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To what extent can anthropology be seen as the study of indigenous classifications?

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To what extent can anthropology be seen as the study of indigenous classifications? To think about ourselves and the world that surrounds us is a complex activity that can also be thought about. This sentence in itself demonstrates that it would be impossible to do this, to think, if we were not capable of designating all things, concepts, relations and objects to specific categories, and so classifying all that we experience and perceive into a coherent system of organization. Are our representations, our classifications a product of cognitive processes or rather, those of culture, or both? Classifications have always been the focus of anthropological research because they are in the root of both what anthropologists do when they conduct analysis and in the heart of what they are analyzing. However, it is considered that Durkheim's and Mauss's work 'Primitive Classifications' opened the field for the effective and focused study of this topic. In order to determine whether anthropology is the study of indigenous classifications, and what this means and encompasses, this paper will cover a number of classic studies of indigenous classifications along with the mentioned work of Durkheim and Mauss. Social organization and social relations are that which create a model on which primitive classifications are based and according to which they take their shape, argue Durkheim and Mauss. Thus, in each society the way of classifying things and sorting out phenomena is a manifestation of the collective consciousness. ...read more.


For Douglas, the only interpretation of the Leviticus that was 'comprehensive' and so applicable to every aspect of it's symbolic system is the concept of holiness, and together with it, the concepts of the clean and unclean - 'to be holy is to be whole' (Douglas, 1996: 55) - and food taboos developed over time as a metaphor of holiness, they are unclean things that are not whole because they do not conform to the natural order, their rightful class. Certain anthropological studies have also shown that there exist not only binary classification systems dividing everything into twos, but also those which separate all things into odd numbers, such as the case of the very much talked about trio of white, red and black. Victor Turner's research on the Ndembu rituals among other things problmatized color classification within it - the tripartite classification of the above named colors, the only three for which there exist primary terms in the Ndembu language. Although it may seem that it is only the colors white and red that are opposed in rituals, they also often represent the same thing and so 'participate in one another's meaning' (Turner, 1967: 61), indicating that there is another, third factor, involved - the color black. While these colors have a wide array of meaning, Turner believes that nevertheless, they are explicitly related to physiological products of the human body, intense bodily experiences that are then associated with the powerful emotional states that follow, thus connecting culture and nature. ...read more.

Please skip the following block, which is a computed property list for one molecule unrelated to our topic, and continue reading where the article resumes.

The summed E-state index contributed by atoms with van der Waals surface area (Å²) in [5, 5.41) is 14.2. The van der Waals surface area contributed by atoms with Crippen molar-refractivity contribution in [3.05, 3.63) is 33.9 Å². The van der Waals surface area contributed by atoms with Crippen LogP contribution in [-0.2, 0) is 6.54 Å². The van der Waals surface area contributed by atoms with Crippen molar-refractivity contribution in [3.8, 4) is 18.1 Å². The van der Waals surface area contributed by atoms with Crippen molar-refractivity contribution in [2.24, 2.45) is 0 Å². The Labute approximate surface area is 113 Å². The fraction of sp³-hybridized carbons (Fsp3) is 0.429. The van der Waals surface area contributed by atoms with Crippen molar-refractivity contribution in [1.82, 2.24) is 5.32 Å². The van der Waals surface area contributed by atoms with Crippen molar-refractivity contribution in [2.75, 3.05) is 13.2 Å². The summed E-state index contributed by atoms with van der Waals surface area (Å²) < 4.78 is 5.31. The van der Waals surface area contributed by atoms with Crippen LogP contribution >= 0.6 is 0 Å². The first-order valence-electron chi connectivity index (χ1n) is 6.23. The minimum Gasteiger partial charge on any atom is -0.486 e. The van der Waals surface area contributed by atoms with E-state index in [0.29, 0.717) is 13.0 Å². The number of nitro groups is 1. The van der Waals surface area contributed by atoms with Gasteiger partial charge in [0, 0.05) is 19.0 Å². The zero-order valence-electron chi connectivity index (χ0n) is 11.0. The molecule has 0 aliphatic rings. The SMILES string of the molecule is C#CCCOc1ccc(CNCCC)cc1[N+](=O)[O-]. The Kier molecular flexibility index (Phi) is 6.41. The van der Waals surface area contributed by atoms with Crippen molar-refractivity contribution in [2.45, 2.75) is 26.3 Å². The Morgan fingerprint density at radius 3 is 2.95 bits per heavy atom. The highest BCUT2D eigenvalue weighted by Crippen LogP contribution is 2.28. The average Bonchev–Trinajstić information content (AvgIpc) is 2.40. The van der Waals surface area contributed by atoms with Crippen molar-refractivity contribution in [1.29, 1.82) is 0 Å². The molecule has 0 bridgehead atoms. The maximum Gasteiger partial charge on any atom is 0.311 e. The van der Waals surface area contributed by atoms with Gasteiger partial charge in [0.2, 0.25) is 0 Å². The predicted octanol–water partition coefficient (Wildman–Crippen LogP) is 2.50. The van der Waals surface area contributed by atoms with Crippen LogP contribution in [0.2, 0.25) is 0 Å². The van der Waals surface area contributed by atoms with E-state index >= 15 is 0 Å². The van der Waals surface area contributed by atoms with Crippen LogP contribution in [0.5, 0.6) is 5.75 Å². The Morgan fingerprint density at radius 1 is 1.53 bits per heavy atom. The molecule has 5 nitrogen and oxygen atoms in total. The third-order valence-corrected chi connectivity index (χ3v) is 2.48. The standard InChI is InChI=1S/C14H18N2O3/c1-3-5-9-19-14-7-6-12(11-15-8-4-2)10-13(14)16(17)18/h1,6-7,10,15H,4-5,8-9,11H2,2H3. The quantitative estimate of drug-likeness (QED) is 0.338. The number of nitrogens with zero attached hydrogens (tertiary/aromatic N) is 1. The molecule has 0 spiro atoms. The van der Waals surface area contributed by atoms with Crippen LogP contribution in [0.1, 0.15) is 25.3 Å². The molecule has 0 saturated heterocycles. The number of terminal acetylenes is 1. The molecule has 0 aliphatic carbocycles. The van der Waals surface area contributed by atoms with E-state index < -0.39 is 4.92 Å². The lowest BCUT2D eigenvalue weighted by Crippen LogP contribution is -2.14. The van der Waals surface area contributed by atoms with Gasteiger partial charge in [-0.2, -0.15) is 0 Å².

By explaining how the process of naming things occurs on the basis of four principles - conjunctivity (binary opposition), criteria clustering, marking and dimension salience (Witkowski, 1978: 433), Witkowski goes on to show that these are related to human cognitive facilities for information processing, but also rely on our innate neural circuit. Although one can with much confidence show that classifications are a reflection of the social, it would be extreme to advocate the view that all classification is embedded in social institutions. Rather, it is significant to consider that there may exist some universal, innate cognitive mechanisms and abilities which are in the basis of classificatory systems. At the same time, culture, together with language, aids us in the organization of reality and all of our perceptions. Because classifications are a result of complex cognitive processes and shared social experience, they are in the midst of all that anthropology studies. Examples of research that have been given show that although the motives, interests, subject areas and perspectives differed in many ways, the question of indigenous classification is common to all of them and unavoidable. In the words of Durkheim and Mauss: 'Far from being able to say that men classify quite naturally, by a sort of necessity of their individual understandings, we must on the contrary ask what could have led them to arrange their ideas in this way, and where they could have found the plan of this remarkable disposition.' (1963: 9). ...read more.

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